The impressive achievement of Real Republikans in 1962/63 was not even the most outstanding event that season, rather it was Ohene Djan’s answer to the Head of State when the President enquired from him how he could please football fans who felt unhappy with the advent of Real Republikans.
Ohene Djan’s reply would change the course of history.
He asked the President to invite the team at the very apex of global football – Real Madrid.
And so it was.
Alfredo di Stefano, Ferenc Puskas … Yes the indomitable Real Madrid of the late 50’s who won five consecutive European Club Championships between 1956-1960 were invited to compete with Ghana Black Stars – the flagship national team under the tutelage of their long-term admirer Dr Kwame Nkrumah and Ohene Djan.
This gesture was to appease aggrieved fans meanwhile Nkrumah found it the convenient medium to make a statement of intent to the whole Africa. With him, nothing was impossible.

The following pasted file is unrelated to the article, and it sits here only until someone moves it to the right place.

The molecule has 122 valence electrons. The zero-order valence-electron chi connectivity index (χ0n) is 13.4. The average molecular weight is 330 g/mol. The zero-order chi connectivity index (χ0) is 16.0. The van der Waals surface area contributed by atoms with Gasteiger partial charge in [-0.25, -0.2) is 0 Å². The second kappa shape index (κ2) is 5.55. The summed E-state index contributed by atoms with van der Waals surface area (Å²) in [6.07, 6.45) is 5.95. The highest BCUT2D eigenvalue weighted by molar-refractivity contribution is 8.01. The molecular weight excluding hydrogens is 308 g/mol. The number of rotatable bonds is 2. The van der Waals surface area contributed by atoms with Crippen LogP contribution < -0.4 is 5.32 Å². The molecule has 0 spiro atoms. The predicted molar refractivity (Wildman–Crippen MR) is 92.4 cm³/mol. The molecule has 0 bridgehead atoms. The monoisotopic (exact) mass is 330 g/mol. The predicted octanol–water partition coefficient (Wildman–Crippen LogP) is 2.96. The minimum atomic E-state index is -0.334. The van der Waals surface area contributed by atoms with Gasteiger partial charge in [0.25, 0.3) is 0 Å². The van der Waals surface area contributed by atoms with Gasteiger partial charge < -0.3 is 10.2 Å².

A lot of work and preparations were put in place. Osagyefo never settled for mediocre and Ohene Djan knew that. Not even in friendly games.
August 19, 1962. Ghana Black Stars locked horns with the giants of global football, Real Madrid. The big game caught the world ball-watching and everyone was curious to see how the mismatch was going to pan out.
It took a late goal from Yanko Daucik (other dailies reported Puskas) to salvage a draw for Real Madrid. The game ended 3-3. Edward Acquah, Edward Aggrey-Fynn (both played for Real Republikans) and Kwame Adarkwa (Asante Kotoko) were also on target to make Nkrumah proud in-front of 30,000 spectators at the Accra Sports Stadium.
What made Nkrumah prouder was the fact that majority of the players were from his pet club Real Republikans and they didn’t disappoint. In-fact, eight of the starting eleven were from Osagyefo’s Own Club, as they were affectionately called. So in-effect, Osagyefo’s Own Club (OOC) had aptly held their nerves against the mighty Los Blancos who had the world at their feet and were led by their legendary President Santiago Bernabeu.
Few months later, the telepathy amongst the Real Republikans players was glaring as Ghana Black Stars brushed aside countries with ease to lift the 1963 African Cup of Nations. At this point, Real Republiakans were the backbone of Ghana Black Stars.
All talks of Real Republikans’ monopoly had now ceased for the good reasons.